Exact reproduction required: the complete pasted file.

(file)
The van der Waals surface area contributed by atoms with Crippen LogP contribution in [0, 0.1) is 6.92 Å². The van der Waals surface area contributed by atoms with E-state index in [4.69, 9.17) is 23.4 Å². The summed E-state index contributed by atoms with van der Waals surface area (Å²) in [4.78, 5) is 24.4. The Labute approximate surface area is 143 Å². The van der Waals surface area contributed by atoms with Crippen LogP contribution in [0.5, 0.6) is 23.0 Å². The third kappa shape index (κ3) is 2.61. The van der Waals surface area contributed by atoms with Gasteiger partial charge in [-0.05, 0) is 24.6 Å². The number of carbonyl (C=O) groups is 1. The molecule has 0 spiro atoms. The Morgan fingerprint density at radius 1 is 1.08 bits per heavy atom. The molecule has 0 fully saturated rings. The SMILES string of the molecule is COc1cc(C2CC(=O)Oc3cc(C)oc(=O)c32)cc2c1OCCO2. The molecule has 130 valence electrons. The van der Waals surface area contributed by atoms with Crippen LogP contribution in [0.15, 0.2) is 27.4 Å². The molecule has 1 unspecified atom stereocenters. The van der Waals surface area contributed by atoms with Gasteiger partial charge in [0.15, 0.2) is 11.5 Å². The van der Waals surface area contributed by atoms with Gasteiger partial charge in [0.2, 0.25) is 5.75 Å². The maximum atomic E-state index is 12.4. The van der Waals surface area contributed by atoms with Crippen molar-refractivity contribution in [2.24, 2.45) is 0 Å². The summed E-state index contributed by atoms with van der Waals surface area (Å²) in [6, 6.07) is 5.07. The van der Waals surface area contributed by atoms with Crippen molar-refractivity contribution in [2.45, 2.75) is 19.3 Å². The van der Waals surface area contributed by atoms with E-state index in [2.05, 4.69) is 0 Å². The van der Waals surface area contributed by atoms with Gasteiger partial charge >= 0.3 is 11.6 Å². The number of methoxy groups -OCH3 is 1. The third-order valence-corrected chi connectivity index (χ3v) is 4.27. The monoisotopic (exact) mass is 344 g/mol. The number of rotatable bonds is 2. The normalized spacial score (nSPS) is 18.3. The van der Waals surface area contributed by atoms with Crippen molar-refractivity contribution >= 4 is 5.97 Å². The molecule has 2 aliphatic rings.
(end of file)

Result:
The van der Waals surface area contributed by atoms with Crippen LogP contribution in [0, 0.1) is 6.92 Å². The van der Waals surface area contributed by atoms with E-state index in [4.69, 9.17) is 23.4 Å². The summed E-state index contributed by atoms with van der Waals surface area (Å²) in [4.78, 5) is 24.4. The Labute approximate surface area is 143 Å². The van der Waals surface area contributed by atoms with Crippen LogP contribution in [0.5, 0.6) is 23.0 Å². The third kappa shape index (κ3) is 2.61. The van der Waals surface area contributed by atoms with Gasteiger partial charge in [-0.05, 0) is 24.6 Å². The number of carbonyl (C=O) groups is 1. The molecule has 0 spiro atoms. The Morgan fingerprint density at radius 1 is 1.08 bits per heavy atom. The molecule has 0 fully saturated rings. The SMILES string of the molecule is COc1cc(C2CC(=O)Oc3cc(C)oc(=O)c32)cc2c1OCCO2. The molecule has 130 valence electrons. The van der Waals surface area contributed by atoms with Crippen LogP contribution in [0.15, 0.2) is 27.4 Å². The molecule has 1 unspecified atom stereocenters. The van der Waals surface area contributed by atoms with Gasteiger partial charge in [0.15, 0.2) is 11.5 Å². The van der Waals surface area contributed by atoms with Gasteiger partial charge in [0.2, 0.25) is 5.75 Å². The maximum atomic E-state index is 12.4. The van der Waals surface area contributed by atoms with Crippen molar-refractivity contribution in [2.24, 2.45) is 0 Å². The summed E-state index contributed by atoms with van der Waals surface area (Å²) in [6, 6.07) is 5.07. The van der Waals surface area contributed by atoms with Crippen molar-refractivity contribution in [2.45, 2.75) is 19.3 Å². The van der Waals surface area contributed by atoms with E-state index in [2.05, 4.69) is 0 Å². The van der Waals surface area contributed by atoms with Gasteiger partial charge >= 0.3 is 11.6 Å². The number of methoxy groups -OCH3 is 1. The third-order valence-corrected chi connectivity index (χ3v) is 4.27. The monoisotopic (exact) mass is 344 g/mol. The number of rotatable bonds is 2. The normalized spacial score (nSPS) is 18.3. The van der Waals surface area contributed by atoms with Crippen molar-refractivity contribution >= 4 is 5.97 Å². The molecule has 2 aliphatic rings.